Global Economics

Why Satyam Backpedaled So Fast


The Indian tech giant hastily scrapped a $1.6 billion deal to buy two construction companies after investors revolted

Late in the day on Dec. 16, Satyam Computer Services, the fourth-largest IT-services enterprise in India, announced the $1.6 billion acquisition of two construction companies, Maytas Infra and Maytas Properties. Ramalinga Raju, the founder and chairman of Hyderabad's Satyam, called the purchase of the companies "a good diversification strategy" and said Satyam had no need to seek approval from shareholders.

It didn't take long for shareholders to protest, though. Foreign investors, who own nearly 47% of Satyam's stock, quickly registered their dismay by dumping the company's Nasdaq-traded American depositary receipts on Dec. 17. Satyam's ADRs plummeted, dropping 50% during New York trading. Nine hours after Satyam had announced the deal, the company reversed itself and canceled the acquisitions. "We were quite positive about the merits of the acquisition. However, in deference to the views expressed by many investors, we have decided to call it off," Raju said in a press release.

That may not do much to improve Satyam's reputation for corporate governance, and it could spook the company's global outsourcing clients. Since Maytas Infra and Maytas Properties are run by Raju's two sons, Teja and Rama, angry investors are now asking how the deal got as far as it did. "Why did the board not oppose the move? Who voted for and against the resolution? Was the board truly independent?" asked a Dec. 17 CLSA report on the Satyam announcements.

Damaging Ripples

Already, brokerages Kotak Securities and Citi (C) have issued aggressive "sell" calls on Satyam and are urging investors to change allegiance to other IT companies like Infosys (INFY) and Wipro (WIT). The worry is that the incident could have broader repercussions for other Indian firms. "Everything about the aborted deal was so dubious that it has the potential to impact corporate governance perceptions about India," says Harit Shah, analyst at Mumbai's Angel Broking.

Arup Roy, senior research analyst at research firm Gartner (IT), says many foreign IT clients were already apprehensive about moving their offshore business to India after the November terror attacks in Mumbai. "Global companies are always looking at the ethical practices of their vendors, and the value they create for their shareholders," he says. "The Satyam brouhaha could further dilute their belief in India."

Why did the deal create such a furor? Raju's family holds an 8.6% stake in Satyam, and the founders and their associates would have benefited greatly from the Maytas deals. In the Dec. 16 conference call with investors, when Raju announced the deal, he refused to identify the investors in Maytas Properties. "It's a combination of family and friends, and it will be difficult to give an exact break-up," he said.

Raju declined to be interviewed for this story. The real estate downturn in India and the market fall had diluted Maytas' assets in infrastructure projects and real estate development. Since January, Maytas Infra's stock price is down 66%, to 6.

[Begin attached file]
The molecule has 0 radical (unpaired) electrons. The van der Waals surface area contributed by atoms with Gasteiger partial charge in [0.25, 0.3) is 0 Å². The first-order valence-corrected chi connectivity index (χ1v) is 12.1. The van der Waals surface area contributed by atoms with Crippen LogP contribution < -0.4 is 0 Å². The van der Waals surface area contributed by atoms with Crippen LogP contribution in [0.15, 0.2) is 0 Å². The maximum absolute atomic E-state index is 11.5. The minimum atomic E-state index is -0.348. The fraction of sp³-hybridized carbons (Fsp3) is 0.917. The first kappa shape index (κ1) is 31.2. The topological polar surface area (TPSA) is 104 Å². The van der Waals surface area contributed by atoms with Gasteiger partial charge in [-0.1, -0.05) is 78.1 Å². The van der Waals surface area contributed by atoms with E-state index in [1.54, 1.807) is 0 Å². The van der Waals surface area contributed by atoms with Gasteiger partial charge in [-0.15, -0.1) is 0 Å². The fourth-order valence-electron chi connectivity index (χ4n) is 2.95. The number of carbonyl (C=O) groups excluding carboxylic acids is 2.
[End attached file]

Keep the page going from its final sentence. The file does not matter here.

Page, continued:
Keeping Mum

It's not clear who was advising Satyam on the deal because the identities remain a closely held secret. Speaking on Dec. 17 with analysts, Satyam's CFO, Srinivas Vadlamani, said: "We have been advised by a reputable firm from among the top four. This is the right time for diversification into another sector. It was a unanimous board decision." (BusinessWeek called the top four firms—PricewaterhouseCoopers, Satyam's auditors; Ernst & Young; KPMG; and Deloitte. Officials at E&Y and KPMG denied involvement, and spokespersons for Deloitte and PwC said they didn't know anything about Satyam's advisers.)

It's also difficult to know what role the company's high-profile board played. They include Harvard Business School Professor Krishna G. Palepu; Mendu Rammohan Rao, dean of the prestigious Hyderabad-based Indian School of Business; and Vinod Dham, a venture capitalist and former Intel (INTC) executive who earned fame for his role in the development of the Pentium chip.

Satyam has faced questions about its corporate governance in the past. In 2000, investors were livid when the company offered rights issues in a subsidiary and tried to favor a family member of the founder. After the dot-com bust of the early 2000s, a CLSA report questioned Satyam's accounting practices, citing "large accounting gaps" in the company's Internet businesses and joint ventures. Those incidents have weighed on Satyam's valuations over the years. "Despite being the fourth-largest IT player, the company has traditionally traded at a discount to its peers," says Angel Broking's Harit Shah. Raju's associates say the issue has peeved the founder for years.

Many investors want a management shake-up. To win back investor confidence, the company has scheduled a Dec. 29 meeting to discuss a share buyback. That alone won't likely fix everything, though. Gartner's Arup Roy thinks Satyam has to funnel more resources into PR, marketing, and sales. He predicts: "Satyam will find it difficult to win clients in the future."


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